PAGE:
Determining concavity of intervals and finding points of inflection: graphical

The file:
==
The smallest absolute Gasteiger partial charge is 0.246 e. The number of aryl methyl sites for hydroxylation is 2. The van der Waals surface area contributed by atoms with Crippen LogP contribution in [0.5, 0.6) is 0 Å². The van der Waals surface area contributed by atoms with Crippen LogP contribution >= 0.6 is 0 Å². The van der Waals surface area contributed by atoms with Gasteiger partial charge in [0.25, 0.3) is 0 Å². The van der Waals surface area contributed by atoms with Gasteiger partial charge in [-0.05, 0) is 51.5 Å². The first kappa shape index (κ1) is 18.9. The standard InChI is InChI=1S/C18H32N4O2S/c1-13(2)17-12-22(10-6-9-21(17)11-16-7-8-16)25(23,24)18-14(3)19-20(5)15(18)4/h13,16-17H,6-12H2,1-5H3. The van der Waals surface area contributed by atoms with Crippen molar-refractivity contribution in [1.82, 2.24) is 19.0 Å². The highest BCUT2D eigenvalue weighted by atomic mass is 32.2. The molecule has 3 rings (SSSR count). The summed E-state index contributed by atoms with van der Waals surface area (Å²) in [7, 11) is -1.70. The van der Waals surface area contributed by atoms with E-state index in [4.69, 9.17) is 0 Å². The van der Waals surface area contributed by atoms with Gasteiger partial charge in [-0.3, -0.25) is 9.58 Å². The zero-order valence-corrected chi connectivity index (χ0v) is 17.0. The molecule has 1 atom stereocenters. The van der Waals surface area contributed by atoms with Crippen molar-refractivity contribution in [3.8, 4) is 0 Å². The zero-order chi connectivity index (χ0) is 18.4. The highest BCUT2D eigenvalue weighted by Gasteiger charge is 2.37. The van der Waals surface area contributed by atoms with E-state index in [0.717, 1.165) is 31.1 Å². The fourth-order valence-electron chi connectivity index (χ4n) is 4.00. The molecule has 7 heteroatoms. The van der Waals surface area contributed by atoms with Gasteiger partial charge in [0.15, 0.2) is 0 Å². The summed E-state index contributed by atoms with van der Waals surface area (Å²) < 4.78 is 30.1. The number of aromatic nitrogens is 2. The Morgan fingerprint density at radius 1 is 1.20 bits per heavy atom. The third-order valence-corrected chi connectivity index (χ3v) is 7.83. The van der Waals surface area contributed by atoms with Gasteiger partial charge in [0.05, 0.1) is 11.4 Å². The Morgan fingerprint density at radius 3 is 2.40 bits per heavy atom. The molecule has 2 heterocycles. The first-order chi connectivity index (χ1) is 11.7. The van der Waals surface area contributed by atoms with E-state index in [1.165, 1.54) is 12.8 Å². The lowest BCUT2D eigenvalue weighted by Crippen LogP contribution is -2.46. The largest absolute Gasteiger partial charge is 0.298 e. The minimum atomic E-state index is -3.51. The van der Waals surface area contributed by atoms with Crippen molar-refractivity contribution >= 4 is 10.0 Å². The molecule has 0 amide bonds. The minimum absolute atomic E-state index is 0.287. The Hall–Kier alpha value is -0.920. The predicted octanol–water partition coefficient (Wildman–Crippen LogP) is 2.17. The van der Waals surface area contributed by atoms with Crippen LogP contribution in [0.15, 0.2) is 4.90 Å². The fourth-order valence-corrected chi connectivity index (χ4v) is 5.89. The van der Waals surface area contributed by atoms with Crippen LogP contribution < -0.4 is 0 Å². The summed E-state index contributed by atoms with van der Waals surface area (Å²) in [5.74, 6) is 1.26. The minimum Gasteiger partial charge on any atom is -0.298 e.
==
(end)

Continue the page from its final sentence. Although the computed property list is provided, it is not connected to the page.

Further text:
What I have here in yellow is the graph of y equals f of x. Then here in this mauve color I've graphed y is equal to the derivative of f is f prime of x. And then here in blue, I've graphed y is equal to the second derivative of our function. So this is the derivative of this, of the first derivative right over there. And we've already seen examples of how can we identify minimum and maximum points. Obviously if we have the graph in front of us it's not hard for a human brain to identify this as a local maximum point. The function might take on higher values later on. And to identify this as a local minimum point. The function might take on the lower values later on. But we saw, even if we don't have the graph in front of us, if we were able to take the derivative of the function we might-- or even if we're not able to take the derivative of the function-- we might be able to identify these points as minimum or maximum. The way that we did it, we said, OK, what are the critical points for this function? Well, critical points are where the function's derivative is either undefined or 0. This is the function's derivative. It is 0 here and here. So we would call those critical points. And I don't see any points at which the derivative is undefined just yet. So we would call here and here critical points. So these are candidate points at which our function might take on a minimum or a maximum value. And the way that we figured out whether it was a minimum or a maximum value is to look at the behavior of the derivative around that point. And over here we saw the derivative is positive as we approach that point. And then it becomes negative. It goes from being positive to negative as we cross that point. Which means that the function was increasing. If the derivative is positive, that means that the function was increasing as we approached that point, and then decreasing as we leave that point, which is a pretty good way to think about this being a maximum point. If we're increasing as we approach it and decreasing as we leave it, then this is definitely going to be a maximum point. Similarly, right over here we see that the derivative is negative as we approach the point, which means that the function is decreasing. And we see that the derivative is positive as we exit that point. We go from having a negative derivative to a positive derivative, which means the function goes from decreasing to increasing right around that point, which is a pretty good indication, or that is the indication, that this critical point is a point at which the function takes on a minimum value. What I want to do now is extend things by using the idea of concavity. And I know I'm mispronouncing it. Maybe it's concavity. But thinking about concavity, we could start to look at the second derivative rather than kind of seeing just this transition to think about whether this is a minimum or a maximum point. So let's think about what's happening in this first region, this part of the curve up here where it looks like a arc where it's opening downward, where it looks kind of like an A without the cross beam or an upside down U. And then we'll think about what's happening in this kind of upward opening U part of the curve. So over this first interval, right over here, if we start over here the slope is very-- actually let me do it in a-- actually I'll do it in that same color, because that's the same color I used for the actual derivative. The slope is very positive. Then it becomes less positive. Then it becomes even less positive. It eventually gets to 0. Then it keeps decreasing. Now it becomes slightly negative, slightly negative, then it becomes even more negative, then it becomes even more negative. And then it looks like it stops decreasing right around there. So the slope stops decreasing right around there. And you see that in the derivative. The slope is decreasing, decreasing, decreasing, decreasing until that point, and then it starts to increase. So this entire section right over here, the slope is decreasing. And you see it right over here when we take the derivative. The derivative right over here, over this entire interval is decreasing. And we also see that when we take the second derivative. If the derivative is decreasing, that means that the second derivative, the derivative of the derivative, is negative. And we see that that is indeed the case. Over this entire interval, the second derivative is indeed negative. Now what happens as we start to transition to this upward opening U part of the curve? Well, here the derivative is reasonably negative. It's reasonably negative right there. But then it's still negative, but it becomes less negative and less negative and less negative, less negative and less negative, and less negative. Then it becomes 0. It becomes 0 right over here. And then it becomes more and more and more positive. And you see that right over here. So over this entire interval, the slope or the derivative is increasing. So the slope is increasing. And you see this over here. Over here the slope is 0. The slope of the derivative is 0. The derivative itself isn't changing right at this moment. And then you see that the slope is increasing. And once again, we can visualize that on the second derivative, the derivative of the derivative. If the derivative is increasing, that means the derivative of that must be positive. And it is indeed the case that the derivative is positive. And we have a word for this downward opening U and this upward opening U. We call this concave downwards. Let me make this clear. Concave downwards. And we call this concave upwards. So let's review how we can identify concave downward intervals and concave upwards intervals. So if we're talking about concave downwards, we see several things. We see that the slope is decreasing. Which is another way of saying that f prime of x is decreasing. Which is another way of saying that the second derivative must be negative. If the first derivative is decreasing, the second derivative must be negative, which is another way of saying that the second derivative over that interval must be negative. So if you have a negative second derivative, then you are in a concave downward interval. Similarly-- I have trouble saying that word-- let's think about concave upwards, where you have an upward opening U. Concave upwards. In these intervals, the slope is increasing. We have a negative slope, less negative, less negative, 0, positive, more positive, more positive, even more positive. So slope is increasing. Which means that the derivative of the function is increasing. And you see that right over here. This derivative is increasing in value, which means that the second derivative over an interval where we are concave upwards must be greater than 0. If the second derivative is greater than 0, that means that the first derivative is increasing, which means that the slope is increasing. We are in a concave upward interval. Now given all of these definitions that we've just given for concave downwards and concave upwards, can we come up with another way of identifying whether a critical point is a minimum point or a maximum point? Well, if you have a maximum point, if you have a critical point where the function is concave downwards, then you're going to be at a maximum point. Concave downwards, let's just be clear here, means that it's opening down like this. And when we're talking about a critical point, if we're assuming it's concave downwards over here, we're assuming differentiability over this interval. And so the critical point is going to be one where the slope is 0. So it's going to be that point right over there. So if you're concave downwards and you have a point where f prime of, let's say, a is equal to 0, then we have a maximum point at a. And similarly, if we're concave upwards, that means that our function looks something like this. And if we found a point, obviously a critical point could also be where the function is not defined, but if we're assuming that our first derivative and second derivative is defined here, then the critical point is going to be one where the first derivative is going to be 0. So f prime of a is equal to 0. And if f prime of a is equal to 0 and if we're concave upwards in the interval around a, so if the second derivative is greater than 0, then it's pretty clear, you see here, that we are dealing with a minimum point at a.